Cheers to Sportsnet Magazine for its article on the Canadian Women's Hockey League. Said article helps bring awareness to a league that desperately requires one. The imbalances that exist are eye opening. The concept of a world class athlete like Jayna Hefford (competing for the Brampton Thunder) having to work three part time jobs, while a fourth line forward in professional men's hockey can earn $500,000 reflects a great disparity. Although it is true that Hefford will one day be in the Hockey Hall of Fame, the road to get there will have been a hard one.
Based on past failures in the United States of professional women's soccer, and the struggles of some franchises in the Women's National Basketball Association, attracting a potential investor will be an arduous task. It would be easy to say that professional men's hockey has a moral obligation to subsidize the league. As the CWHL is a not for profit organization, a strong selling point would be the idea of a contribution as a potential tax deduction. With the wealthiest men's team based in Toronto, and three of the CWHL franchises competing in the Greater Toronto Area, it would seem possible that they could be approached for a contribution.
The painful reality is that although hockey is a sport and a strong symbol of national pride in many nations, it is also a business. Regrettably, many businesses will only invest in smaller enterprises if there is a potential for profit. If the CWHL can prove that it has the ability to generate revenues, and finance itself without worry, its potential could reach fruition.
A big step towards tapping into that potential would be television coverage. With so many sports networks struggling for content (while airing poker, fishing and horse racing in the early hours) , the CWHL could offer the networks their programming for free. Whatever revenues are raised could be shared equally between the two. There are local cable channels throughout the country that feature minor hockey on their cable access programs. There is no reason why the CWHL could not be part of a local cable programming schedule. While it may not generate revenue for the teams or the league, it would create exposure. If these are not viable options, a YouTube channel with weekly highlights should be feasible.
Part of being a sports fan is the connection to a team. A strong element of any connection to a team emanates from merchandising. If the CWHL teams were to auction game used jerseys or game pucks online (preferably signed), many sports memorabilia collectors might see it as a more cost-efficient way to build their collections. A hockey card license with a company such as In the Game (which has produced women's ice hockey cards in sets such as O Canada and Between the Pipes) could stimulate interest in the league. (Some of the first year players or bigger name stars could easily be included in ITG's Heroes and Prospects annual card set). Another effort at merchandising is a calendar featuring player autographs and a certificate of authenticity to appease collectors (in addition, half of the proceeds could go to cancer research).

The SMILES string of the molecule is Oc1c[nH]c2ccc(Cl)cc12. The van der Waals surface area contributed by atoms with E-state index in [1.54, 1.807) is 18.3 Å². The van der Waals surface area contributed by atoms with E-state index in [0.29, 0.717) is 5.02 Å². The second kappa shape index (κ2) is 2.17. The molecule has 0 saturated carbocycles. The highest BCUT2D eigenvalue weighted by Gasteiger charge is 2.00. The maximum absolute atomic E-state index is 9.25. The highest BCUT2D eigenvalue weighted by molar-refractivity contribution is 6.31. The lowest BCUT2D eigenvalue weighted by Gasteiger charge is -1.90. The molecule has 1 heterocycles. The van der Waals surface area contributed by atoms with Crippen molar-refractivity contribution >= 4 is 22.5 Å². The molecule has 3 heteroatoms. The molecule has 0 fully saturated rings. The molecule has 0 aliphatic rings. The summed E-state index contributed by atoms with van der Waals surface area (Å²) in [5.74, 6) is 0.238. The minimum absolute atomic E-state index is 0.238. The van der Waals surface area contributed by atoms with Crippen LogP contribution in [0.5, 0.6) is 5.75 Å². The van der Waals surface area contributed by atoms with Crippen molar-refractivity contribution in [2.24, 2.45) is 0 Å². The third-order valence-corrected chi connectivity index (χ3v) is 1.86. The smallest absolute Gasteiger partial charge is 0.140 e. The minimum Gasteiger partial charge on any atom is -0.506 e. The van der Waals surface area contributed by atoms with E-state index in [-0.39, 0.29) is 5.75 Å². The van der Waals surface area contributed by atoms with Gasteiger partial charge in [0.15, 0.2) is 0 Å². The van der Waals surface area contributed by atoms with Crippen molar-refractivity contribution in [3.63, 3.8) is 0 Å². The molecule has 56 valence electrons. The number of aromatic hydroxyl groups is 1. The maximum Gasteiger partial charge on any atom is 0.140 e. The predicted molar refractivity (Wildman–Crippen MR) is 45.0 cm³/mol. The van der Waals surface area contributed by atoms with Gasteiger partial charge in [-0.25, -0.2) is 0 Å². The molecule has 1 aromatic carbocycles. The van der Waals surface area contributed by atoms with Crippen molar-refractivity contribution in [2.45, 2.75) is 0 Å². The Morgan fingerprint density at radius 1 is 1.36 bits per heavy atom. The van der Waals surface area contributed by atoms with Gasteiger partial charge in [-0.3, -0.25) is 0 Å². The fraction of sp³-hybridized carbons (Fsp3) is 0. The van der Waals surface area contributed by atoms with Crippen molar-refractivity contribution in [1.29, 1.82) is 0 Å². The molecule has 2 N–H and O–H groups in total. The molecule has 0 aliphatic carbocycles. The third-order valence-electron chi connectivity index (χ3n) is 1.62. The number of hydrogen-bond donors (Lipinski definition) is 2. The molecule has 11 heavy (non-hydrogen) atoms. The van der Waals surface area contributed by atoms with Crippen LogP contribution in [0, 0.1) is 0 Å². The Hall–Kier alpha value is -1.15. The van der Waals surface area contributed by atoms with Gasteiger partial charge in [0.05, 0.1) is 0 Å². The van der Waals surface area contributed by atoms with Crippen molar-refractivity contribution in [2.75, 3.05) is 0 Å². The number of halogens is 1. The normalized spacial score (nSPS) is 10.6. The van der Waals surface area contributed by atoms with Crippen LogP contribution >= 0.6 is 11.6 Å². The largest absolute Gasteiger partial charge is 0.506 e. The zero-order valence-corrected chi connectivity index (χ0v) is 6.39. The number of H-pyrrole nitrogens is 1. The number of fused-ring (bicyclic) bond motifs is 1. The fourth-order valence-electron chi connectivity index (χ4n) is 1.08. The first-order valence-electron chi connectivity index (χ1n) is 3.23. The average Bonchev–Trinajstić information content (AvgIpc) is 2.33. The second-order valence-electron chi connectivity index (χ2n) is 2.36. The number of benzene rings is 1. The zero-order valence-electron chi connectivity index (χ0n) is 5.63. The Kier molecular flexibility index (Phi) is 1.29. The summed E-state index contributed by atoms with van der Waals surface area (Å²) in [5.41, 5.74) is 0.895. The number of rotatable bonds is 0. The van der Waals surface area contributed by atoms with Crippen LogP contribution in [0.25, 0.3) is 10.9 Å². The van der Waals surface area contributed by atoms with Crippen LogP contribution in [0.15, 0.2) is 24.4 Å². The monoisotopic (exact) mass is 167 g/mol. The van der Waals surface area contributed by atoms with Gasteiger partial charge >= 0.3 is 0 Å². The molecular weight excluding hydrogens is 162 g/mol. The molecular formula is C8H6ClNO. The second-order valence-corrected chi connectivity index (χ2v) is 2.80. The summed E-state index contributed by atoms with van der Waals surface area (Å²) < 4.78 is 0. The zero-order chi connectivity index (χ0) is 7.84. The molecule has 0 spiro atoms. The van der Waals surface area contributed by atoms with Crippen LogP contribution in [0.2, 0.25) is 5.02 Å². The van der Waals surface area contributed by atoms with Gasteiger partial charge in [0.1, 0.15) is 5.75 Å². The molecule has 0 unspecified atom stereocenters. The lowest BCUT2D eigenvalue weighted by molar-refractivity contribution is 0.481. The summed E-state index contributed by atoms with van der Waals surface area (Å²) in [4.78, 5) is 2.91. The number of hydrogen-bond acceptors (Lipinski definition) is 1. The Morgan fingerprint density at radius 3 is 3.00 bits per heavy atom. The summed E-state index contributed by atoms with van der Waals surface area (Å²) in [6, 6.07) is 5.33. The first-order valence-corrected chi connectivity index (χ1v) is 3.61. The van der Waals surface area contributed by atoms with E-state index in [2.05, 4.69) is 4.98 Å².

At this point, seeking support from professional men's hockey may be aiming too high. The Ontario Hockey League offers many opportunities, considering it has five franchises in the Greater Toronto Area (Barrie, Brampton, Mississauga, Niagara, Oshawa). Perhaps the CWHL teams from the GTA could entertain a joint venture with these franchises.
The benefit is that the franchises, (and the league in general) already has an audience. Any partnership would create exposure, with the hope of rapidly increasing interest. Many patrons of the OHL are families, so the CWHL could captivate the interest of younger fans. Doubleheader games with the OHL and CWHL (where the CWHL could play after the OHL game has finished) would bring value to the sports fans dollar.The plight of these players borders on tragic, as it is reminiscent of many sports leagues during the Great Depression, where athletes participated for love, rather than money. In addition, the idea that many of these players obtain celebrity status when participating for their countries in the Winter Games every four years, while returning to obscurity afterwards could make any player feel dejected. The concept of women participating in sports traditionally played by men is still a nascent concept for many sports fans. Until this concept is firmly established in the hearts and minds of sports fans, the league will have to find innovative ways to grow and expand their product. If the league is unable to find and develop these ways, the league will not only struggle to obtain growth, but will run the risk of eventually being undermined by someone who not only knows how to capitalize on those ways, but will have deep enough pockets to make it a reality.